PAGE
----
Little baby things have been flying off the needles around here, as I’ve wanted to be sure this second child would have some special garments created just for him/her. It’s also the only way I know to get ready: make stuff. And a soon-to-be-big sister mustn’t be forgotten in the flurry of preparations, so on a whim I cast on a little top a few weeks ago. It’s a sweet pattern called Neighborly; I snapped a hasty photo before Ada wore it to school in case it came home covered in glittery fingerpaint:
Pardon the bouffant that happens when Daddy gets fired up about brushing those curls. Not my favorite look for her. And yes, apparently we like to pose for photos with spinach — her idea. My little schoolgirl is not often so formally attired, though. When the vest survived its first foray to Montessori nursery (it was a water table day, so Ada’s clothes needed some drying but were otherwise unusually clean) I took some new photographs that show Neighborly as she is more likely to be worn:
(Hair is back to normal, too.)
Now you can see the chief detail, the ’60s-style button at the neck. Since I scaled down in yarn weight but still followed the pattern (it’s a single size intended for a child of 3-5 years, so I just crossed my fingers a DK version would fit a toddler), the button band is less prominent in my version and the neckline is tighter. This was intentional; I wanted a summer-weight vest we could throw on over cotton shirts on cool days, and for someone who’s less than two a big open boatneck would just be slipping off a shoulder or trapping stray food more often than not. I used Manos del Uruguay Serena, an alpaca-cotton blend, in a color called “sea urchin” that I couldn’t resist. It reads as grey, but there are pleasing undertones of purple — just the thing to bring my girl’s burgeoning wardrobe of pink hand-me-downs back into a realm Mama can tolerate. When it came off the needles it looked tiny and I thought we might have to gift it to our wee new friend Ingrid to wear as a dress when she gets to be six months old or so, but it blocked out to the perfect size for Ada.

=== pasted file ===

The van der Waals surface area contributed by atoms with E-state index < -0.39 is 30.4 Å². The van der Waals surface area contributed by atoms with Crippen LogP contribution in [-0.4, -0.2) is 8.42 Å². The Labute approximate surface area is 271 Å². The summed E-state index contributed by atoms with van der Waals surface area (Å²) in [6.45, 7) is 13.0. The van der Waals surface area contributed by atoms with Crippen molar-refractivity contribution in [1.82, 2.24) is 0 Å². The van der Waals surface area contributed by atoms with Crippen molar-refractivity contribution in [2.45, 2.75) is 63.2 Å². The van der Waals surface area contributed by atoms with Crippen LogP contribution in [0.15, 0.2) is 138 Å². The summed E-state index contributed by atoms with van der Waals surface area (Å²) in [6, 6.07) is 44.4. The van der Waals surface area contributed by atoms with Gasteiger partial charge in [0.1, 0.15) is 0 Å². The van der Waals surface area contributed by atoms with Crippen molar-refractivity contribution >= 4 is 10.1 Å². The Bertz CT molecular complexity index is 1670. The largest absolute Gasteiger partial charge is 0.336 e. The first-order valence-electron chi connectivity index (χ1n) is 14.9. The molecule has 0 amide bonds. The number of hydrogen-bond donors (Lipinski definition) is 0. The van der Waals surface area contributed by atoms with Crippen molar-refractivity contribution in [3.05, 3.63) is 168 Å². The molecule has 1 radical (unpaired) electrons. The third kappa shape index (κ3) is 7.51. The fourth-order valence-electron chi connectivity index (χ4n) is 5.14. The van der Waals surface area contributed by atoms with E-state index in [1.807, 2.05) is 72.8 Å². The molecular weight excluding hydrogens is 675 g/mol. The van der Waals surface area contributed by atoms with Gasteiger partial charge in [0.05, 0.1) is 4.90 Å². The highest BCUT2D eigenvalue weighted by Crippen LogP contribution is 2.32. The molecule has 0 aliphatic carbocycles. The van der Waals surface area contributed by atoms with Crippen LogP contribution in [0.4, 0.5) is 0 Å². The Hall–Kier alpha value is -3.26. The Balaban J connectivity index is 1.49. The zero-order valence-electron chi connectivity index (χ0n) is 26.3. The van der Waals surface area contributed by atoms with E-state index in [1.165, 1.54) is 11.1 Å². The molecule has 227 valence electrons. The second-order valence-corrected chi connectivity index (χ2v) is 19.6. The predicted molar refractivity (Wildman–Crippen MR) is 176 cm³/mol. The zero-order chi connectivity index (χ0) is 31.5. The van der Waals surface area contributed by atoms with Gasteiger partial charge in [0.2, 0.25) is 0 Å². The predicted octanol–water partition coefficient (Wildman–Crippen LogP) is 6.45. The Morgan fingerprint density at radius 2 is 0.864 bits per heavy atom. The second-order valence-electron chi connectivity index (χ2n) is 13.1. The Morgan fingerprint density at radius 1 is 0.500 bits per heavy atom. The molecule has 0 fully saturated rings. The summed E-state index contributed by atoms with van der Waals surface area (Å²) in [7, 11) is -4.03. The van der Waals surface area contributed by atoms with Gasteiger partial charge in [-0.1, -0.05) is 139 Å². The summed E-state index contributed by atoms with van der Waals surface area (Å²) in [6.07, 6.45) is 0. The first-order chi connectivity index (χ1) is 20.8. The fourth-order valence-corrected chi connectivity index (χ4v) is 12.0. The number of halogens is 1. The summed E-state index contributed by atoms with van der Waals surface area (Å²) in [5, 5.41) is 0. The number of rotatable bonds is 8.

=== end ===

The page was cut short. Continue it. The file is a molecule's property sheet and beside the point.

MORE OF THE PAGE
I’m going to see how it wears before passing judgment on the yarn. It’s sheddy up front, releasing a lot of short alpaca fibers in the bath before blocking and still having enough left over to adhere to a small damp chin at first wearing. But when she wore it today I didn’t notice any problems, so maybe it’s let go of all the fibers it needed to. The drape and hand are undeniably pleasant. And the color range is strong. If the shedding problem doesn’t persist and it doesn’t show a strong tendency to pill at this loose gauge (I used a #5 needle, I think), I’d be tempted to use it to knit myself one of those drapey, open cardigans that seem to be so fashionable.
Oh, my not-so-big big girl. How is it you can count and read letters and load the dishwasher and tell yourself the stories in your favorite books and cross the suspension bridge on the play structure at the park and sing me little tuneless songs about slippery fish while still being so small? Will you suddenly seem like a giant in a few days or a week when you become my eldest child?
I’ve loved your babyhood, dear one. I’ll love your girlhood, too.